An anti-narrative design
Indeed, I don’t even wish to lay the blame entirely at the feet of this fan-fiction creating player-base. By their very design, which excludes any developer/writer provided grand, over-arching narrative of any tangible influence and interactive presence, sandboxes inevitably tend to limit the reach and co-opting potential that any significant narrative may have. To be sure, such grand events, with enough people behind them, may coalesce and carry out some significant action that affects a critical threshold of players across the “world” of the sandbox—but, again, these events are rare, and often short-lived. Before long, the waves die down, and the lake of the sandbox returns to its placid, localized nature of minor ripples in local places that do not disturb much of the rest of the lake.
So everyone gets their own little piece of the world, Fallon; why is that such a problem?
Well, because it’s not realistically believable. Now, before you scoff and tell me that games set in a fictional universe, whether they be the Elder Scrolls or Dragon Age games, are likewise “not realistic,” I must stop you in your tracks. One of the most crucial elements of a good story is its “believability,” rather than its actual truth. It’s the same with lies; the more believable they are, the more effective and successful they are at getting people to buy into them. And ultimately, that’s one of the things that makes a story “grab” you—its inherent believability; that it could happen, it could be true.
Take any piece of science fiction that has captivated and enthralled a great number of people, and I am willing to bet that as long as we adjust and project certain factors of our own universe into as yet unknown or unrealized possibilities, there’s a case to be made that they could potentially happen. Religion, too, in its own way, works off of a believable premise—true or not—that what one believes in, has faith in, could indeed be possible, and indeed, to many believers, is convincingly so to the point that these believers will act accordingly in their own lives in line with this belief.
But what is there to believe in with a sandbox? We already know that the stories are local, that the events are created at the grass-roots level of a random assortment of imaginations. We already know that there’s no over-arching narrative, or if there is, it’s as invisible and non-existent as anything else. Essentially, to draw on the religious analogy above, sandbox games suffer from a kind of atheistic, secular, nearly-absolute relativistic totality—they’re whatever you want them to be, because nothing really exists anyway, beyond what you make of it. And that’s… less than inspiring to someone like me.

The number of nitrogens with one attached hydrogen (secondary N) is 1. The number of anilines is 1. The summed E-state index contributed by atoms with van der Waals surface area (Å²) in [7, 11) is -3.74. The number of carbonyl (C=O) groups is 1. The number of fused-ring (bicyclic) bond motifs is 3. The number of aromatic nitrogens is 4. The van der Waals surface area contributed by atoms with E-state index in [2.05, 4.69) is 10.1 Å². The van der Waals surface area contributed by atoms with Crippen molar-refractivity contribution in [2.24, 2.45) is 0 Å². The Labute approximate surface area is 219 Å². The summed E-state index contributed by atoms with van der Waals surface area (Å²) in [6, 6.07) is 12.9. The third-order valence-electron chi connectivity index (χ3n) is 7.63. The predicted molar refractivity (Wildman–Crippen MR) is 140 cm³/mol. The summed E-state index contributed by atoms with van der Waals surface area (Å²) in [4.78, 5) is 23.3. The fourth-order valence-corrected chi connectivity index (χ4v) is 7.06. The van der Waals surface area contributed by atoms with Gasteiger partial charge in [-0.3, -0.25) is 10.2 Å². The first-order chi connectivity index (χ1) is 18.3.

Our pre-existing world matters
When we’re born into the world, it precedes us; it determines—to a significant extent—who we are, who we may become, and the conditions and challenges we must navigate in order to make the choices available to us along that path. It determines the potential and possibilities for our survival, our creativity, our freedoms, our relationships, our lifespans. In many ways, then, traditional RPG’s, adventure games, MMO’s, and other games that have this pre-exisiting world-order, complete with history, cultures, conflicts, significant people, places, and events, are more realistically believable and aligned with the reality each of us endure and live in on a daily basis than sandboxes.
Sandboxes do away with all of that. It’s tabula rasa—a blank slate—with them; there’s no history, no overarching storyline, no governments, prejudices, and cultural biases that precede and confront us, no conflicts and propaganda, no lineages and legends. In all of these ways and more, sandboxes are an escape from reality; a place where you can go to get away from all of that. And what’s wrong with that? Children do this all the time; they escape into imaginary dreamscapes that exist like some kind of augmented reality in place of or on top of furniture and familiar places. They exit the world of rules, adults, reality as they know it, and replace it with one they’d rather indulge in for awhile—a little reality of their own making.